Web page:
The candidate selected by the Council has often been a leading national politician but this is not a requirement. In 2004, the proposed European Constitution and now the Treaty of Lisbon included a provision that the choice of President must take into account the result of the Parliamentary elections and the candidate supported by the victorious Europarty in particular. That provision was not in force in the nomination in 2004, but the centre-right European People's Party (EPP) who won the elections pressured for a candidate from its own ranks. In the end, the EPP candidate was chosen: José Manuel Barroso. On the same basis, the EPP endorsed again Barroso for a second term during the 2009 European elections campaign and, after winning again the elections, was able to secure his nomination by the European Council.

Further criteria seen to be influencing the choice of the Council include: which area of Europe the candidate comes from, favoured as Southern Europe in 2004; the candidate's political influence, credible yet not overpowering members; language, proficiency in French considered necessary by France; and degree of integration, their state being a member of both the eurozone and the Schengen Agreement.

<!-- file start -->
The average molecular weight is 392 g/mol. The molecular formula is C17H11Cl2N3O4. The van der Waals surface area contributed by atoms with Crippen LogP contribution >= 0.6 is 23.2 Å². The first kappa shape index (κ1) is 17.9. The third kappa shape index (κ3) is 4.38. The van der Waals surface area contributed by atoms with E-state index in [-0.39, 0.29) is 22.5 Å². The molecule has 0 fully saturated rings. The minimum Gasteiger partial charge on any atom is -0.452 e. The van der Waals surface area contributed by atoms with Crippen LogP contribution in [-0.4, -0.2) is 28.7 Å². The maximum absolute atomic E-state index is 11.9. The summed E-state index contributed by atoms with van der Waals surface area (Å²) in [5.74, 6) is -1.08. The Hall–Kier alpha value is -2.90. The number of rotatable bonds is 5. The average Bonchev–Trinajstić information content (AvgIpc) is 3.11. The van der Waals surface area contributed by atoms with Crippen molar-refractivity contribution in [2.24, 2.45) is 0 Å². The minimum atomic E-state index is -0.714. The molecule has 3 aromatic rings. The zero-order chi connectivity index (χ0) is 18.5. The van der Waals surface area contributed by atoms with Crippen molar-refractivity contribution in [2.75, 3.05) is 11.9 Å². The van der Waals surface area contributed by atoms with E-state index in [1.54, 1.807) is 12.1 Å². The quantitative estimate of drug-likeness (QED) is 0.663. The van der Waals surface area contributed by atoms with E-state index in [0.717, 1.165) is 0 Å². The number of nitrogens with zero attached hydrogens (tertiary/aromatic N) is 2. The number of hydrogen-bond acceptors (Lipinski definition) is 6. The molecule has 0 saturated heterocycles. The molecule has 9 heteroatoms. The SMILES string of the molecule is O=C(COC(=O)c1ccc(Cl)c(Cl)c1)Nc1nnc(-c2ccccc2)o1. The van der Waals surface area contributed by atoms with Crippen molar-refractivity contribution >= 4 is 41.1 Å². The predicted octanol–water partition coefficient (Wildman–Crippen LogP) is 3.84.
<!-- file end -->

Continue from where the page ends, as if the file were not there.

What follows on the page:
There is an assumption that there is a rolling agreement along these lines that a president from a large state is followed by a president from a small state, and one from the political left will be followed by one from the political right: Roy Jenkins (British socialist) was followed by Gaston Thorn (Luxembourg liberal), Jacques Delors (French socialist), Jacques Santer (Luxembourg Christian democrat), Romano Prodi (Italian left wing Christian democrat) and Jose Barroso (Portuguese Christian democrat). However, despite these assumptions these Presidents have usually been chosen during political battles and coalition building. Delors was chosen following a Franco-British disagreement over Claude Cheysson, Santer was a compromise after Britain vetoes Jean-Luc Dehaene and Prodi was backed by a coalition of thirteen states against the Franco-German preference for Guy Verhofstadt.


In February 2008, President Barroso admitted there was a problem in legitimacy and that, despite having the same legitimacy as Prime Ministers in theory, in practice it was not the case. The low voter turnout creates a problem for the President's legitimacy, with the lack of a "European political sphere", but analysis claim that if citizens were voting for a list of candidates for the post of President, turn out would be much higher than that seen in recent years.